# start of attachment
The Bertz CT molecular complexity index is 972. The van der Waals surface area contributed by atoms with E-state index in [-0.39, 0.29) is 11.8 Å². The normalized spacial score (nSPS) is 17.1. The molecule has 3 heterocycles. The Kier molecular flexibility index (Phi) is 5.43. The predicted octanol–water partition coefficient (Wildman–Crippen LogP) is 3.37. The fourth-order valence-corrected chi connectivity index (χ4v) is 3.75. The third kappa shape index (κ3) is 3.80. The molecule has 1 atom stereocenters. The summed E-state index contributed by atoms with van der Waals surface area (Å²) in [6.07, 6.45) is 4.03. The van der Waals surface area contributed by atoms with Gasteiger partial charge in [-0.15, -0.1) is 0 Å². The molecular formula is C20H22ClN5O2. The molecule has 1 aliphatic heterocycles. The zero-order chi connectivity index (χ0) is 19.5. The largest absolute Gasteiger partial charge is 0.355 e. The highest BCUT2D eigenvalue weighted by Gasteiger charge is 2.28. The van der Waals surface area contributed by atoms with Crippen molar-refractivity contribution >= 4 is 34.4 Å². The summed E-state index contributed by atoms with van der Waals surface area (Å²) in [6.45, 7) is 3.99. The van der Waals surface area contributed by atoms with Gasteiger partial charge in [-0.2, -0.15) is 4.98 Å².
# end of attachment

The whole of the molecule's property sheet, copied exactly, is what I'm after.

The Bertz CT molecular complexity index is 972. The van der Waals surface area contributed by atoms with E-state index in [-0.39, 0.29) is 11.8 Å². The normalized spacial score (nSPS) is 17.1. The molecule has 3 heterocycles. The Kier molecular flexibility index (Phi) is 5.43. The predicted octanol–water partition coefficient (Wildman–Crippen LogP) is 3.37. The fourth-order valence-corrected chi connectivity index (χ4v) is 3.75. The third kappa shape index (κ3) is 3.80. The molecule has 1 atom stereocenters. The summed E-state index contributed by atoms with van der Waals surface area (Å²) in [6.07, 6.45) is 4.03. The van der Waals surface area contributed by atoms with Gasteiger partial charge in [-0.15, -0.1) is 0 Å². The molecular formula is C20H22ClN5O2. The molecule has 1 aliphatic heterocycles. The zero-order chi connectivity index (χ0) is 19.5. The largest absolute Gasteiger partial charge is 0.355 e. The highest BCUT2D eigenvalue weighted by Gasteiger charge is 2.28. The van der Waals surface area contributed by atoms with Crippen molar-refractivity contribution >= 4 is 34.4 Å². The summed E-state index contributed by atoms with van der Waals surface area (Å²) in [6.45, 7) is 3.99. The van der Waals surface area contributed by atoms with Gasteiger partial charge in [-0.2, -0.15) is 4.98 Å².